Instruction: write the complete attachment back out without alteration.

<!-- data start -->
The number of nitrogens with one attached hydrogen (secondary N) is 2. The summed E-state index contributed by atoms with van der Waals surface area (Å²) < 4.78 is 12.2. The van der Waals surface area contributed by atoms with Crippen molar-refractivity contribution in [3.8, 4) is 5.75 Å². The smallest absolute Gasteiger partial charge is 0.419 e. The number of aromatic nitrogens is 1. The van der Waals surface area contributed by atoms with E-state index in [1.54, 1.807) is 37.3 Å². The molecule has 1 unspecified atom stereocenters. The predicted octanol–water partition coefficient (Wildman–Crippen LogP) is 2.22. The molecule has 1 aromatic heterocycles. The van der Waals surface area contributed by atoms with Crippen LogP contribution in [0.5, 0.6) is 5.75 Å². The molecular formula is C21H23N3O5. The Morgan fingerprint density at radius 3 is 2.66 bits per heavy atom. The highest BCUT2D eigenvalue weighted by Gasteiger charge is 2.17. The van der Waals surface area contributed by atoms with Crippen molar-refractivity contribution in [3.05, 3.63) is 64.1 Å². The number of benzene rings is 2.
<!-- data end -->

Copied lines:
The number of nitrogens with one attached hydrogen (secondary N) is 2. The summed E-state index contributed by atoms with van der Waals surface area (Å²) < 4.78 is 12.2. The van der Waals surface area contributed by atoms with Crippen molar-refractivity contribution in [3.8, 4) is 5.75 Å². The smallest absolute Gasteiger partial charge is 0.419 e. The number of aromatic nitrogens is 1. The van der Waals surface area contributed by atoms with E-state index in [1.54, 1.807) is 37.3 Å². The molecule has 1 unspecified atom stereocenters. The predicted octanol–water partition coefficient (Wildman–Crippen LogP) is 2.22. The molecule has 1 aromatic heterocycles. The van der Waals surface area contributed by atoms with Crippen LogP contribution in [0.5, 0.6) is 5.75 Å². The molecular formula is C21H23N3O5. The Morgan fingerprint density at radius 3 is 2.66 bits per heavy atom. The highest BCUT2D eigenvalue weighted by Gasteiger charge is 2.17. The van der Waals surface area contributed by atoms with Crippen molar-refractivity contribution in [3.05, 3.63) is 64.1 Å². The number of benzene rings is 2.